"Shanghai was a follower 10 years ago by making products that are lower cost, and at the end of the market, and everything is around cost engineering. Many developments of the city are [now] geared on high-end products which are more sophisticated," Penrice said.

Penrice believed that digital sustainability and innovation will increase Shanghai's leadership.

The city has played a significant role in developing the digital economy and online economy, especially during a post-COVID-19 world. Shanghai government said digitalization must be deeply integrated into more industries and fields to explore new models and business formats.

An action plan on promoting the development of the online economy has been issued, focusing on 12 key aspects, including unmanned factories, the industrial internet and online health care, aiming to make it a new driver to boost economic recovery after the pandemic.

Ker Gibbs, president of the American Chamber of Commerce in Shanghai, said a lot of digital technologies had adopted very quickly to Shanghai. "Our members learn from that, and some of the things we are doing here can be adapted and used in another market," Gibbs said.

Cheng also said DBS plans to pay more attention to digitalization and expect more favorable policies in this regard.

"Even banking is a very traditional industry; we also need to digitalize our products and services to increase efficiency and improve customers' experience," Cheng said.

Lujiazui, a financial center in Shanghai's Pudong, November 4, 2020. /CFP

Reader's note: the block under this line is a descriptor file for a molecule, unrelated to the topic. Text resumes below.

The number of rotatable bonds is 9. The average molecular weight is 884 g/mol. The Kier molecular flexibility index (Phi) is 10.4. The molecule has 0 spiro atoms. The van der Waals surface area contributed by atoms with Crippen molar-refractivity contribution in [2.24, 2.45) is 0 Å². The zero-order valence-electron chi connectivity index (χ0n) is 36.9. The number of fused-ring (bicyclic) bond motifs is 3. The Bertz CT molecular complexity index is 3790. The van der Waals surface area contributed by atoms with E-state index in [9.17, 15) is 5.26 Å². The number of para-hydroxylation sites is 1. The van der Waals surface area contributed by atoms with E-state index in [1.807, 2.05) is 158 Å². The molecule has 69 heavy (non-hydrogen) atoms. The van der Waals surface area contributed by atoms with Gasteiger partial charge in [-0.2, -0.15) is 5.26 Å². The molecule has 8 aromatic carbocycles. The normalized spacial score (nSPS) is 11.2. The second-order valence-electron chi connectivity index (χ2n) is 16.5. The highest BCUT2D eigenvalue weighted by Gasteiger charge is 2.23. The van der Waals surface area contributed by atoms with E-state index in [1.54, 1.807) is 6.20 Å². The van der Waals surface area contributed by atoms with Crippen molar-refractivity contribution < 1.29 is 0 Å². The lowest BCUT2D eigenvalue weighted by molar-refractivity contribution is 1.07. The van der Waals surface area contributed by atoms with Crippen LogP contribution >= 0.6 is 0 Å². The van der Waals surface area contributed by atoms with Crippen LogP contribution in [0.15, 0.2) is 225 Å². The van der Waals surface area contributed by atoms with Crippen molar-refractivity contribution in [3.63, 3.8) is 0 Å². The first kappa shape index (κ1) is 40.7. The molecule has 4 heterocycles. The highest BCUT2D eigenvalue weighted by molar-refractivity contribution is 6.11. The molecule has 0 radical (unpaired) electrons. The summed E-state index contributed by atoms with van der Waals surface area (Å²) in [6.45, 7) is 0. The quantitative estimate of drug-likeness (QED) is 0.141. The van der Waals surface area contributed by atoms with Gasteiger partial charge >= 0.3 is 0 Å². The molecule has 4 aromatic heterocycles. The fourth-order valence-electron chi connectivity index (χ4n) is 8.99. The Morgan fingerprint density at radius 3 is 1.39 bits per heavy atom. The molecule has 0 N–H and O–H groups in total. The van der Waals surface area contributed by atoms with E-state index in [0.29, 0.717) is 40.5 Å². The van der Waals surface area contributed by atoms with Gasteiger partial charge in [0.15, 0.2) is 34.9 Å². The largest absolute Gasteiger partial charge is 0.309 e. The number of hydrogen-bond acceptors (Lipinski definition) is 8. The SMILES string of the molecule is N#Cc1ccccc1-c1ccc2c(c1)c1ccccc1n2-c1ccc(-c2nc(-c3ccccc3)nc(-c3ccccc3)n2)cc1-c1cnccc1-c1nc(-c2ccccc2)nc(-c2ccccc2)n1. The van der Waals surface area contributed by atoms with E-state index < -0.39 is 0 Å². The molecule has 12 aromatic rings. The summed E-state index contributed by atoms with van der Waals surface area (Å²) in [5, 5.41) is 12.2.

Lujiazui, a financial center in Shanghai's Pudong, November 4, 2020. /CFP

More policies expected

International companies in Shanghai also expect more policies that make it easier to do business to be rolled out, as this year is a difficult time for them under the COVID-19 pandemic.

The European Union Chamber of Commerce said it expected more support during this difficult time and further improvement of the business environment, in its fourth Shanghai Position Paper released earlier this month.

Over 700 multinational companies have decided to set up regional headquarters in Shanghai, but more practical reform measures are expected in a bid to attract more investment, Carlo D'Andrea, vice president of the European Chamber in China, told CGTN.

The paper listed 38 detailed recommendations on how the local government can address the challenges of the local business environment and unlock further development potential. Talent attraction, tax burdens, market entry barriers and legislative unpredictability are still the top concerns for foreign enterprises.

The Shanghai government has paid close attention to international companies' needs and has solicited opinions and advice from foreign companies in the implementation of new policies to better understand their operation conditions and problems.

"I attended a roundtable organized by the Shanghai government. The government proactively seeks input from foreign companies like us to explain why they draft the policy, which is a very positive development," Gong said.

"The most important policy we look forward to is further opening-up of the capital market. The bank looks forward to securing more licenses and setting up more entities in China to capture the high growth of the capital market in China," said Cheng.

(Cover: Yangpu bridge in Shanghai, eastern China. /CFP)